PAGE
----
While there can be tensions between democratization and development, these are so often overestimated that development practitioners compromise on democracy when in fact they should be insisting on it.
Global call to defend democracy
More than 500 political and civil leaders, Nobel Laureates, and organisations have signed an open letter to defend democracy. The letter warns that our freedoms are threatened by governments using the COVID-19 crisis to tighten their grip on power.
The coronavirus pandemic poses serious threats to democracy. Many governments around the world have assembled emergency powers that restrict human rights and enhance state surveillance, often disregarding legal constraints, checks and balances, and time frames for restoring constitutional order.
That is the key message in “A Call to Defend Democracy,” an open letter initiated by International IDEA and other international pro-democracy organisations including the UK’s democracy assistance organisation, Westminster Foundation for Democracy. 63 other organisations have signed the letter, as well as political and civic leaders around the world, including 13 Nobel Laureates and 61 former heads of state and government.
Signatories include former Foreign Secretary Sir Malcolm Rifkind, former Secretary-General of NATO Lord Robertson, former Prime Minister of New Zealand Helen Clark, former US Secretary of State Madeleine Albright and renowned British historian Timothy Garton Ash. Actor Richard Gere is also a signatory, as he leads a charitable foundation which aims to alleviate poverty in Tibet.
“The world faces the greatest simultaneous challenges of our lifetimes – the climate emergency, inequality, social justice and economic recovery.
“To meet these, we need the greatest movement for political participation, gender and racial equality, and accountability that the world has ever seen.”
– CEO of Westminster Foundation for Democracy, Anthony Smith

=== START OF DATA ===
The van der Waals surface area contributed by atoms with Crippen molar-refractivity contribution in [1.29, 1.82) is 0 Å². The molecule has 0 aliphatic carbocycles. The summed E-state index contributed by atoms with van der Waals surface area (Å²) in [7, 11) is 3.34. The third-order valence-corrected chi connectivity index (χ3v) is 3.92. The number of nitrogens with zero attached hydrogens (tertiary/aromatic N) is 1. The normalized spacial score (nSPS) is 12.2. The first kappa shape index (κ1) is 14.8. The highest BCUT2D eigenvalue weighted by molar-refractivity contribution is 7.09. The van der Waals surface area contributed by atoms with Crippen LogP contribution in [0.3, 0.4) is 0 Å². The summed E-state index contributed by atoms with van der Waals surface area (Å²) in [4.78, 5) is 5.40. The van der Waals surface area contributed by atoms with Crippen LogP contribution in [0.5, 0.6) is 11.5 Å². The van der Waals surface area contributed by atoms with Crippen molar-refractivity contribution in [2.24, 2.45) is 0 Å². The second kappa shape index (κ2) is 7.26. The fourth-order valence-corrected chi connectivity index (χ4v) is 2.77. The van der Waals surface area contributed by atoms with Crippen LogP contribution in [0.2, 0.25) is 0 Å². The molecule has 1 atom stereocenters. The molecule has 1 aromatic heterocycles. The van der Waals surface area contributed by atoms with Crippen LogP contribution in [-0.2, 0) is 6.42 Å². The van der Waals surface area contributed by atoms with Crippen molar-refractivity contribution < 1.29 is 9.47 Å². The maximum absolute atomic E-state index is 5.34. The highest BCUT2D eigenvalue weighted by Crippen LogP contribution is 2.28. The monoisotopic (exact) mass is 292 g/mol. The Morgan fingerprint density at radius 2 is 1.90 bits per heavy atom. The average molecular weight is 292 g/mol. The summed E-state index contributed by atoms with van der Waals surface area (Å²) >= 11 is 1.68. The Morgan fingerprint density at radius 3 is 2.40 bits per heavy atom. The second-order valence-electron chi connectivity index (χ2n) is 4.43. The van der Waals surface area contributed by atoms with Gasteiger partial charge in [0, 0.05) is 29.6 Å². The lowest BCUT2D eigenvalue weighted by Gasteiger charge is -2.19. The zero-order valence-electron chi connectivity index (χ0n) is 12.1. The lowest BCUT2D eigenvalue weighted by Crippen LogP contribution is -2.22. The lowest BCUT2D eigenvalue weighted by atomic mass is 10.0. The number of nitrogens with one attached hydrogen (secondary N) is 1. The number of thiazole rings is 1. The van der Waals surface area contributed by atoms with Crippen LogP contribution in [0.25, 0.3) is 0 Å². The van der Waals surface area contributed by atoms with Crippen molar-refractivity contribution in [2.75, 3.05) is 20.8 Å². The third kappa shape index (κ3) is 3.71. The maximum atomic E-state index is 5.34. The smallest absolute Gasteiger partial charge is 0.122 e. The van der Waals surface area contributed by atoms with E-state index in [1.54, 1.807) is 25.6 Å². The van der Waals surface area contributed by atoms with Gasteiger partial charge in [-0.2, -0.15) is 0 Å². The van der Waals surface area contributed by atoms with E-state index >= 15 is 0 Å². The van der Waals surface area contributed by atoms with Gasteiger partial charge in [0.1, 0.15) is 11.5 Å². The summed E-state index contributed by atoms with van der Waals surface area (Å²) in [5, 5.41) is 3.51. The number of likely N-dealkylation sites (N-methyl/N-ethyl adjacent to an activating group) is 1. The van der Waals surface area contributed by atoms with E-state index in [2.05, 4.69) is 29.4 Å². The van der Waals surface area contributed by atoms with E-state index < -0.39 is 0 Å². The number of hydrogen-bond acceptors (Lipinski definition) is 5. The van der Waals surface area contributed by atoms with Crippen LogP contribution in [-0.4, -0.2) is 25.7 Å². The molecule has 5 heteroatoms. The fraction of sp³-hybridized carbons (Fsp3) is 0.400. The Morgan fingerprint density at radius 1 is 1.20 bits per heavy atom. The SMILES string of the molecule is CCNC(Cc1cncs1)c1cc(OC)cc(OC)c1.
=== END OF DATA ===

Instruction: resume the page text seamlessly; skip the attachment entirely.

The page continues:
The letter aims to raise awareness and mobilize citizens and policy-makers to protect democracy – recognizing that this is the most effective system for handling global crises while protecting the rights of all citizens, particularly minorities and vulnerable groups.
“The current pandemic represents a formidable global challenge to democracy. Authoritarian leaders around the world see the COVID-19 crisis as a new political battleground in their fight to stigmatize democracy as feeble and reverse its dramatic gains of the past few decades,” the letter states.
“Democracy is under threat, and people who care about it must summon the will, the discipline, and the solidarity to defend it” the letter continues.
Some democracies have also introduced emergency powers without the necessary safeguards to ensure measures can be rolled back, the letter says.
The pandemic and the global movement for racial equality have shown that democracy is more important than ever.
Democracy allows for civil society to mobilise, for inequalities to be confronted, for policy issues to be openly debated, for trustworthy information to freely flow, and governments to be accountable to citizens – all essential tools for successfully dealing with the current public health emergency and its consequences.
“Now is the time when all of us must stand up for democracy. We need to make it clear to everyone what is at stake. We will not allow leaders with authoritarian tendencies to use this or other crises to increase their power and decrease our rights. We need to defend democracy – whether in the ballot box, in the media or on the streets. This is what the letter is about,”
– Kevin Casas-Zamora, Secretary-General of International IDEA.
The full letter is available here.
The list of signatories can be accessed here.
Legislatures are central to modern democratic politics, holding governments to account, and scrutinising legislation in order to generate more effective public policy. Yet during moments of crisis, legislatures are often bypassed as presidents and prime ministers prioritise a rapid response. The concern that legislatures will be marginalised, with greater power concentrated in the hands of […]
Following the events on Capitol Hill on 6th January, Devin O’Shaughnessy argues that US leaders can learn from other countries around the world on how to build a healthy, inclusive democracy.